2015 was an unexpected whirlwind for those living in – or close to – the startup and innovation sector. Apart from the moving and shaking that characterises a loose grouping of high growth businesses chasing various models of success (funding, IPO, customers, the next month’s salaries), the sudden laser focus provided by the federal Innovation Statement and Malcolm Turnbull’s ascension to the role of Prime Minister was a breathtaking way to end the year.
Culminating in the $1 billion innovation statement, it seemed that the federal government was seriously shifting gears in four key innovation areas – culture and capital, collaboration, talent and skills, and government. But the statement, spanning 24 policy areas and 11 portfolios has a key provision. It kicks off from 1 July 2016.
One of the key – and most lauded policy changes – deals with taxation changes for venture capitalists and investors. This policy provides capital gains tax relief as well as tax off-setting arrangements designed to encourage investment. As Denham Sadler explains in StartupSmart:
Under new taxation changes, venture capitalists and other investors that have invested in a startup for more than three years will be exempt from the capital gains tax for 10 years and receive a 20% non-refundable tax offset on investments capped at $200,000 per year.
A 10% tax offset for capital invested in Early Stage Venture Capital Limited Partnerships will be introduced and the government will “relax” the same business test that denies tax losses if a company changes it business activities.
For all its good intentions, however, it seems that the federal government has placed a whole raft of fledgling startups into dangerous territory. Dozens of new startups have been released from their 2015 accelerator programs and are now expected to fend for themselves. This means that promising Muru-D backed ventures like custom sports gear manufacturer, Disrupt and social logistics platform FreightExchange could find themselves hanging tough, trying to close out funding rounds while investors wait for the tax breaks six months away. And the same challenge applies to any business seeking investment before the end of the financial year.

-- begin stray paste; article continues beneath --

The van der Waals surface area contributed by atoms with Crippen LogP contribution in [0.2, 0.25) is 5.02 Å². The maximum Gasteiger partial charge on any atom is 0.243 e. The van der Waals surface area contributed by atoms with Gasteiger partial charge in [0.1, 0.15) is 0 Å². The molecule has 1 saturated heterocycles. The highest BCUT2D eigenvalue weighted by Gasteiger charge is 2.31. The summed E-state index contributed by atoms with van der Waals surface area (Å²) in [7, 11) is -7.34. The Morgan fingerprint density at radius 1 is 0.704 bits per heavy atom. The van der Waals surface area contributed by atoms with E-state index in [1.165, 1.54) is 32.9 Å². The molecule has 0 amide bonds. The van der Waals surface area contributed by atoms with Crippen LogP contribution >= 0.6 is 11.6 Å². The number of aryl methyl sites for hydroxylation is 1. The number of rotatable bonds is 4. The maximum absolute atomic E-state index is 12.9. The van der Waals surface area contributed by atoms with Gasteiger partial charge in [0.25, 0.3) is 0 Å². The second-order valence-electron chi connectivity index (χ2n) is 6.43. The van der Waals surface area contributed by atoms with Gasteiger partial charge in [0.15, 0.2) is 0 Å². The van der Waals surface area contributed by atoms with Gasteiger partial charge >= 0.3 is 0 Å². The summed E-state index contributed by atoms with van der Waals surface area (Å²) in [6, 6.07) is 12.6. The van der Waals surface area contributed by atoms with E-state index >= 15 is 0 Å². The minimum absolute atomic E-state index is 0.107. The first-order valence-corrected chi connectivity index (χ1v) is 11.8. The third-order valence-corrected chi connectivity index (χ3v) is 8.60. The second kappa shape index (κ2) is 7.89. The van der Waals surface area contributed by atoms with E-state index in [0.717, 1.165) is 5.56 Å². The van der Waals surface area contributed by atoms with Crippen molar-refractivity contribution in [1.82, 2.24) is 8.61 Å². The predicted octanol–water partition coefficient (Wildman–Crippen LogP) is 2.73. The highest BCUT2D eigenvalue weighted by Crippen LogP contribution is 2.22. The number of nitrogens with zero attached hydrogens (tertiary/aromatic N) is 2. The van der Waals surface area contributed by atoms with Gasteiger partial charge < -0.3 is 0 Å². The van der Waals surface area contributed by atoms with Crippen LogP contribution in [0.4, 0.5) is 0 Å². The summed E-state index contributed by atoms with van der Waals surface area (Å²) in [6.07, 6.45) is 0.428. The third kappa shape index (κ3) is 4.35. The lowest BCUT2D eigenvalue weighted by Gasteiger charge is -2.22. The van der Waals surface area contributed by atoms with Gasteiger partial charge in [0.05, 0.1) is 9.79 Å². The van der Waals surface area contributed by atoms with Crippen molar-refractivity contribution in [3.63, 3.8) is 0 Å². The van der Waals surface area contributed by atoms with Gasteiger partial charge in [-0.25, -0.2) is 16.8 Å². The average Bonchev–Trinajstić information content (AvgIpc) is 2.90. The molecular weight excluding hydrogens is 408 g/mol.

In the 2015 StartupMuster survey, 48% of respondents indicated that they had been in business for around 12 months. A whopping 75% indicated that they’ve been in business for two years or less. These figures bear out the harsh reality of what it takes to “fail fast”. Clearly startup founders, entrepreneurs and investors take significant and quantifiable risk in bringing these new businesses to market. Expecting these new businesses to wait six months for new investment while the machinery of government grinds is to misunderstand the pressures faced by startups.
If, indeed, Australia’s innovation future relies on the success of these ventures, we may need to look at what it takes to thaw the frozen investment market between now and June 30.